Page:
The FIRST time, let the pot sit for 15 minutes, then take an egg out every minute thereafter, chill, peel, and cut open, the one YOU like sets the time for YOUR stove/pot/egg combination to be followed every time.

Oh, you MAY have to buy a kitchen timer
 
 
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Easiest way is still the pressure cooker - done in less than 10 minutes and it will take you maybe 2-3 minutes to peel a half dozen as the shells slip off so easy.

No temps no adjustments burner on high the entire time - up to preassure and 6 minutes later take off heat and wait till safe to open.

Seriously so much easier to peel - you'll volunteer to bring deviled eggs / egg salad sandwiches to family dinners / pot-lucks or what ever gatherings you may attend.

-------

If you want to do it starting with cold water and not have to buy a timer / watch the pot, you can do as pioneer women did.

Put a half dozen eggs in the bottom of your kettle fill with what ever temp water you want - put a whistle stopper in the top of the spout and put the lid on.  Put it over high heat - when the kettle whistles remove from heat and wait 20 minutes, same as said up thread.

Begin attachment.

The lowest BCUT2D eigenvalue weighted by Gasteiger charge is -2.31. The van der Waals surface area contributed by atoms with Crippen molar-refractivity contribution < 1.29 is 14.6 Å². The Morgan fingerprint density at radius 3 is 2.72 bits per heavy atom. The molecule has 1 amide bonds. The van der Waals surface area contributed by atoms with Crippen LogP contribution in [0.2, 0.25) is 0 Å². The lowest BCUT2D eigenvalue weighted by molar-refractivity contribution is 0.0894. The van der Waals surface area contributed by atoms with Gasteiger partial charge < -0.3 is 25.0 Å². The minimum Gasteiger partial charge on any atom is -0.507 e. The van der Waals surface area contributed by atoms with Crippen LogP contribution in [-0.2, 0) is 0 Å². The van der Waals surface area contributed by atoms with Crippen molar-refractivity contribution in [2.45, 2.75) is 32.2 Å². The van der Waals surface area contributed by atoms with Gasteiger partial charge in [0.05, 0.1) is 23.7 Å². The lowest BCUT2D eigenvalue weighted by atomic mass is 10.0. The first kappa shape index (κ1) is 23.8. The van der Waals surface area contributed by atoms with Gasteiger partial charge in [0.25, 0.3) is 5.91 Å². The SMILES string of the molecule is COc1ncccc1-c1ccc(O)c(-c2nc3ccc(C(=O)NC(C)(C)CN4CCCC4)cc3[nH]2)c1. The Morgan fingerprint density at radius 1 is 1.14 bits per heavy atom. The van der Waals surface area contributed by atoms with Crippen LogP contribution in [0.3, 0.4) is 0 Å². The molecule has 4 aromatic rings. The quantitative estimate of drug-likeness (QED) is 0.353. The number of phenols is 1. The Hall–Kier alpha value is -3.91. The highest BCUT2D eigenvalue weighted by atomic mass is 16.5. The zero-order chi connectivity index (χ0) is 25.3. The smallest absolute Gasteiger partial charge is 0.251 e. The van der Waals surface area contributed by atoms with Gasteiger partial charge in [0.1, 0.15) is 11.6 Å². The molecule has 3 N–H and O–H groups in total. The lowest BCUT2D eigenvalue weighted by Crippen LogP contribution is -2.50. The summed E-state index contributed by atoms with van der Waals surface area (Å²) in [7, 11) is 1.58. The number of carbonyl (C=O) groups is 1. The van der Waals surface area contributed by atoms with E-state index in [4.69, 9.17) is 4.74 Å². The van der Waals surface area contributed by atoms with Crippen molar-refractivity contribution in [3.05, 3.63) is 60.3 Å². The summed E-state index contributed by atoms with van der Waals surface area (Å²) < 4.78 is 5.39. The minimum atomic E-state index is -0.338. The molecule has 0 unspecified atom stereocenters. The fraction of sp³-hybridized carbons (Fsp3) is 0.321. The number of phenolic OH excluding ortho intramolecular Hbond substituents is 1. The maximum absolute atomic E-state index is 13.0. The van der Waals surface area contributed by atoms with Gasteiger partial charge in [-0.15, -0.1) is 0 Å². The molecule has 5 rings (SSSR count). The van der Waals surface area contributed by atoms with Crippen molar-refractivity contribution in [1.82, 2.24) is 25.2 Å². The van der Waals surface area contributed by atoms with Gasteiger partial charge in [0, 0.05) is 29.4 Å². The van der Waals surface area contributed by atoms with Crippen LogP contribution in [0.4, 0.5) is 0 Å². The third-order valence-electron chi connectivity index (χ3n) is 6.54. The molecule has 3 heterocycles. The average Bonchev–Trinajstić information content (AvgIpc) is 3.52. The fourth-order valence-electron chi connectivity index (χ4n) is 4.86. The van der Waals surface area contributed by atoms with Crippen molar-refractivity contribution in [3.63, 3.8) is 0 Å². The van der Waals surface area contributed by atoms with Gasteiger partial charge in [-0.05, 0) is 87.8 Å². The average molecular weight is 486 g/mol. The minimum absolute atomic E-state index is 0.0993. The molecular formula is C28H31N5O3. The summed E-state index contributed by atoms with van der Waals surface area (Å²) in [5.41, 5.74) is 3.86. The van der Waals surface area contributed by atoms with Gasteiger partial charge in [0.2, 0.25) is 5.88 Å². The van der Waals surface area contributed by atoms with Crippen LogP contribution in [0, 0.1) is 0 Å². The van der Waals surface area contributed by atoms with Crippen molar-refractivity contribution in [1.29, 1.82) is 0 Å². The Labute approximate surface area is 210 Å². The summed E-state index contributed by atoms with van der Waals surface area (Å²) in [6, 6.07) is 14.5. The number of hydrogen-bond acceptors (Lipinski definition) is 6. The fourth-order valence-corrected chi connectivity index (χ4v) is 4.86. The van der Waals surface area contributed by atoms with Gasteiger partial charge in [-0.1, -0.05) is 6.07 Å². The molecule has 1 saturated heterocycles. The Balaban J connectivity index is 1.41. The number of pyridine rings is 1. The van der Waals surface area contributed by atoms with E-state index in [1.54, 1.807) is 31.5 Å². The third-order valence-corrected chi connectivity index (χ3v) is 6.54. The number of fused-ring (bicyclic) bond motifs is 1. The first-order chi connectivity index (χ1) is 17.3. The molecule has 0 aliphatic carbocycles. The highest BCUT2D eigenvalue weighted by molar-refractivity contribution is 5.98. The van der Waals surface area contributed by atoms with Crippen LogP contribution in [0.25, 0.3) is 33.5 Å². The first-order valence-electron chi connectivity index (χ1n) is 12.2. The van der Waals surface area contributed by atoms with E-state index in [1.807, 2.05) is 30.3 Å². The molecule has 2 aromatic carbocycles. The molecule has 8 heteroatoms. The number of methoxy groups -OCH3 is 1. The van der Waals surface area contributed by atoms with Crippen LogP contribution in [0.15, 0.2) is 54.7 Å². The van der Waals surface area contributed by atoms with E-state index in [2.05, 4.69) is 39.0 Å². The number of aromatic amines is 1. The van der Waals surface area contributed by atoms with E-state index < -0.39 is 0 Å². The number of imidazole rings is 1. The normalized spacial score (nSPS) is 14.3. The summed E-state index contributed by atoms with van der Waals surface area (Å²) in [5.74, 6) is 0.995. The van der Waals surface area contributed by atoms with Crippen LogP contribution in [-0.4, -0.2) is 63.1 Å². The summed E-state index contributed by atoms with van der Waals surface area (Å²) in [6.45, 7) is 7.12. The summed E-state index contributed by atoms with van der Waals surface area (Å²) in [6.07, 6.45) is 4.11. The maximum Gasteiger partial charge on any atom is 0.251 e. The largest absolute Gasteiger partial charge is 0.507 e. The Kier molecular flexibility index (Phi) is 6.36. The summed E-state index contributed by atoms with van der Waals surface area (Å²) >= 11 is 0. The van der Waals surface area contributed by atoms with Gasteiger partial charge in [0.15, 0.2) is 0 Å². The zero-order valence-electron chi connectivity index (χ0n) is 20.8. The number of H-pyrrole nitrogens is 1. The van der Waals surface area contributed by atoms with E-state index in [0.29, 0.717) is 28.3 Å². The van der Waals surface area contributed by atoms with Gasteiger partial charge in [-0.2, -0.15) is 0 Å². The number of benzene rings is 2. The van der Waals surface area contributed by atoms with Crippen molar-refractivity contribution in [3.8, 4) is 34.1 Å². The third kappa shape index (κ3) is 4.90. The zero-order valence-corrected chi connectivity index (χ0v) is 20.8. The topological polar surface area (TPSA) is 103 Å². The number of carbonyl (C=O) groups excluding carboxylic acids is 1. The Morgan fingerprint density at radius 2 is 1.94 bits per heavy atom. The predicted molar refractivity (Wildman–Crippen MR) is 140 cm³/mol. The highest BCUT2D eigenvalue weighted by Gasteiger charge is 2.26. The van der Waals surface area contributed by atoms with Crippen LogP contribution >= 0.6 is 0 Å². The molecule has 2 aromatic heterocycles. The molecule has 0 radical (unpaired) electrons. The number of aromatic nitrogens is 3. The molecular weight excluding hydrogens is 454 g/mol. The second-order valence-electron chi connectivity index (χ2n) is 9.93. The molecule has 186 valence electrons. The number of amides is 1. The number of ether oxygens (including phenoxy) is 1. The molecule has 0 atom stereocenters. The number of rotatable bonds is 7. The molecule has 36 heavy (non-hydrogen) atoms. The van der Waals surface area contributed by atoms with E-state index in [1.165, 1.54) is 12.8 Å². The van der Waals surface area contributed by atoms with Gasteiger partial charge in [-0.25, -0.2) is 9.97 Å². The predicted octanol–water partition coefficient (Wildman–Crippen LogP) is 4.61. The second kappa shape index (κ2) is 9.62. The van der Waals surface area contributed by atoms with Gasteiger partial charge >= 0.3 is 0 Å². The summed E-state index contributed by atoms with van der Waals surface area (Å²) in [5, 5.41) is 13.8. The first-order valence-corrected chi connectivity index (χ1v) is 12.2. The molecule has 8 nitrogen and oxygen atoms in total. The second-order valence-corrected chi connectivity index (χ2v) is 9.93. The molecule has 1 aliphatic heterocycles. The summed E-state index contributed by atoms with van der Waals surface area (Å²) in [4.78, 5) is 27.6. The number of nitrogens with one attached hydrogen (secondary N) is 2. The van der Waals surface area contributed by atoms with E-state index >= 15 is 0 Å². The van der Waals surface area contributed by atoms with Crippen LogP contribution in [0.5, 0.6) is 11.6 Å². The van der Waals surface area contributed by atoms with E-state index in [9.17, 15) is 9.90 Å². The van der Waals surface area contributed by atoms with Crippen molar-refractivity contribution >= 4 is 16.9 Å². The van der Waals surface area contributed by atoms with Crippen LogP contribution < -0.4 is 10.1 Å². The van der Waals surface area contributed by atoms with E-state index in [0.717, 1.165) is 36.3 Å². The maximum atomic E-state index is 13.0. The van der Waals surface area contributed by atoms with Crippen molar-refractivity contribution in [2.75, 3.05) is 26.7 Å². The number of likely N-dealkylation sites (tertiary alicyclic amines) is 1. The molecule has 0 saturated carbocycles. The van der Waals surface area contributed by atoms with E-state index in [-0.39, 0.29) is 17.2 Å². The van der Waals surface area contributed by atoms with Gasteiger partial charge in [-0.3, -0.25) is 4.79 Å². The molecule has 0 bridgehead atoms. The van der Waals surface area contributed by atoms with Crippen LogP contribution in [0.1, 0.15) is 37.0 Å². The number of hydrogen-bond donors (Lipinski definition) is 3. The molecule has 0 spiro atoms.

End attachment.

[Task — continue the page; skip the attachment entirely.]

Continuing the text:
Immerse in cold water and then peel - you'll never want to do more than a half dozen at a time though and you'll be back here asking for tips on how to peel them easily.

(ps to save time - ice water directly out of boiling water, peel under running water, roll the egg around on the counter, tap the egg with a spoon all over, use old eggs, blow torch them after cooling, liquid nitrogen to crack the eggshell, vinegar in the water to attack the shell, starting the eggs from room temp etc. etc.)